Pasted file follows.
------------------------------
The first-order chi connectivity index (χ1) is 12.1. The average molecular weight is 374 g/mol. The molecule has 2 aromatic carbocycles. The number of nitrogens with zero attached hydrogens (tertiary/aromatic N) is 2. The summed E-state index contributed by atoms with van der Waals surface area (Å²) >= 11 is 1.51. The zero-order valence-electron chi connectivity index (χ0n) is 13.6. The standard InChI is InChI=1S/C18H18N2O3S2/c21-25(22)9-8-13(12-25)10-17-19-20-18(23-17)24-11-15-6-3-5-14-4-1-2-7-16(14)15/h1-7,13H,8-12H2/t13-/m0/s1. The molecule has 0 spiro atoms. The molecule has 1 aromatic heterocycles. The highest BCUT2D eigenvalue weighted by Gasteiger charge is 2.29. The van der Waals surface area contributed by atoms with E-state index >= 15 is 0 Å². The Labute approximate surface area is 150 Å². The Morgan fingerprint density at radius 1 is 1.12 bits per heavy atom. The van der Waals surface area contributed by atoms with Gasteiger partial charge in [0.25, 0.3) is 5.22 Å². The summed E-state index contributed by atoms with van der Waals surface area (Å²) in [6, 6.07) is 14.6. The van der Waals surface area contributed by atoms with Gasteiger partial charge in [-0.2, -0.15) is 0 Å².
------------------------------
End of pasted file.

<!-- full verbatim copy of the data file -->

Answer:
The first-order chi connectivity index (χ1) is 12.1. The average molecular weight is 374 g/mol. The molecule has 2 aromatic carbocycles. The number of nitrogens with zero attached hydrogens (tertiary/aromatic N) is 2. The summed E-state index contributed by atoms with van der Waals surface area (Å²) >= 11 is 1.51. The zero-order valence-electron chi connectivity index (χ0n) is 13.6. The standard InChI is InChI=1S/C18H18N2O3S2/c21-25(22)9-8-13(12-25)10-17-19-20-18(23-17)24-11-15-6-3-5-14-4-1-2-7-16(14)15/h1-7,13H,8-12H2/t13-/m0/s1. The molecule has 0 spiro atoms. The molecule has 1 aromatic heterocycles. The highest BCUT2D eigenvalue weighted by Gasteiger charge is 2.29. The van der Waals surface area contributed by atoms with E-state index >= 15 is 0 Å². The Labute approximate surface area is 150 Å². The Morgan fingerprint density at radius 1 is 1.12 bits per heavy atom. The van der Waals surface area contributed by atoms with Gasteiger partial charge in [0.25, 0.3) is 5.22 Å². The summed E-state index contributed by atoms with van der Waals surface area (Å²) in [6, 6.07) is 14.6. The van der Waals surface area contributed by atoms with Gasteiger partial charge in [-0.2, -0.15) is 0 Å².